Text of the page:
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How to Plan and Execute Your Sales Meetings

So you got the lead and the person is interested in speaking with you. Now what?

Ask a professional how they do their meetings, and you will be able to determine how professional they really are. The greatest sales reps hold themselves accountable to numbers, are diligently interested in perfecting their craft and are organised.  

So in this article, we will look into how you can organise yourself to get a high close rate using a system created in Trello as the main example. We will look at five simple stages—incoming lead, problem, solution, implementation and rejection—which you can use to help improve your close rate. In the end, you should have a clear idea of how you can organise yourself to maximise your close rate.

Let’s get into it.

INCOMING!!!!

The first thing you have to plan is how to deal with incoming inquiries. Ideally, you should have a series of steps you can take each person through. This could be both a vetting and a nurturing process because you only want the right people to go through to the next stage. 

That way you are not wasting your time, and you’re being considerate of the other person’s situation. 

In this example, there is a lead template on top of the first column that can be copied and applied to any new incoming leads. In this template, the following tasks are listed for incoming leads:

Notice the percentage status bar on top indicating how many of the items on the list have been done. In this example, the procedure is sharing a booking link, getting the prospect to book a meeting (maybe through a lot of interaction), inviting the prospect to connect on LinkedIn (if not done so already) and creating a client mindmap to research the prospect.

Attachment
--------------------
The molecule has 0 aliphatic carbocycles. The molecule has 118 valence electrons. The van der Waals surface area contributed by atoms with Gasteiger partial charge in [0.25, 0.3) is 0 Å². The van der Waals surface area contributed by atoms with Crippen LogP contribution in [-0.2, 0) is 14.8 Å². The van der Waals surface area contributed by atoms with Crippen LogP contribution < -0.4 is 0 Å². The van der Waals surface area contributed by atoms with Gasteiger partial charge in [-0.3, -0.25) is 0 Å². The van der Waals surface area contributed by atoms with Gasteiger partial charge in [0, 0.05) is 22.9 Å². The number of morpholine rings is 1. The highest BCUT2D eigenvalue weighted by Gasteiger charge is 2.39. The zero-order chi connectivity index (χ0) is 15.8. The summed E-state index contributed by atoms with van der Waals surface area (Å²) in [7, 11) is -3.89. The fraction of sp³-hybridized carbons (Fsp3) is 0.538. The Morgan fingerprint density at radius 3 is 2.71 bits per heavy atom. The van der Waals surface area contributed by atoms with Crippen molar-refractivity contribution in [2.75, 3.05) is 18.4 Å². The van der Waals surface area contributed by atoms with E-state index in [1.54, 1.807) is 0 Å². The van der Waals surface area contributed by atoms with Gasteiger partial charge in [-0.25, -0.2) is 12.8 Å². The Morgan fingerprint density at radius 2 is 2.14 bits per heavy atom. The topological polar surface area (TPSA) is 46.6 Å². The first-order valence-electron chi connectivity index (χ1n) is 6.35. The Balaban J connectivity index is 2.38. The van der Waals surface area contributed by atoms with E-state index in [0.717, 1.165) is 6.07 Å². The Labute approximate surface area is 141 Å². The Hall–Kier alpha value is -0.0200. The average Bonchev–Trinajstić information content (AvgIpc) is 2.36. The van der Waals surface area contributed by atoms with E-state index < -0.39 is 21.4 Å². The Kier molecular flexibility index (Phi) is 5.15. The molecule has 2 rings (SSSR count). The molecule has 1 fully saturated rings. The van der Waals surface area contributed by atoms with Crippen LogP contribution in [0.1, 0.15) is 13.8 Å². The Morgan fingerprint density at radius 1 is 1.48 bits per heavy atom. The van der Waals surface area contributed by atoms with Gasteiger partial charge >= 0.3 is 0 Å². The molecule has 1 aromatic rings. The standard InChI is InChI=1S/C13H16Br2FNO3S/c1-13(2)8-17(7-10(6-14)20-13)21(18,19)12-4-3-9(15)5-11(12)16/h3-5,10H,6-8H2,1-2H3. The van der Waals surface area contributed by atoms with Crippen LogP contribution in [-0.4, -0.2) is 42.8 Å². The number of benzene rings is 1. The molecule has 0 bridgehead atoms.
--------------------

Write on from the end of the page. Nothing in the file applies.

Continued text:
Once all this is done, the prospect is moved to the next stage in the process.

First meeting (Problem)

It is important to come prepared for the first meeting, yet at the same time, you should expect the unexpected. That is because you do not know the prospective client’s situation and whether you can actually help them. 

Therefore, in the first meeting, it is important to come to the table with an investigative mindset. You need to identify three things: what is their current situation, where do they want to go and can you help them get there.

In this example, the following tasks are listed for the first meeting:

Here the client mindmap is filled out in the first meeting to get an understanding of the prospect’s situation and to find out if there is a fit between you and the prospect. You will also apply a checklist to the prospect’s LinkedIn profile to identify potential problems. Then there are options for agreeing to a second meeting and for creating a proposal. 

Once all this is done, the prospect is moved to the next stage in the process.

Second meeting (Solution)

The second meeting is all about coming back to the prospect with a solution to what was discussed in the first meeting. This is where you will get a payoff for being an active listener. 

To increase your close rate, you can start your second meeting by confirming and clarifying your understanding of the prospect’s situation. You will typically do this by reiterating what you perceive the issues to be and asking any questions you might still have. Then you can begin to go over your solution. Ideally, your plan (and you) should be flexible enough so you can tweak the proposal on the spot to better suit the prospect’s needs.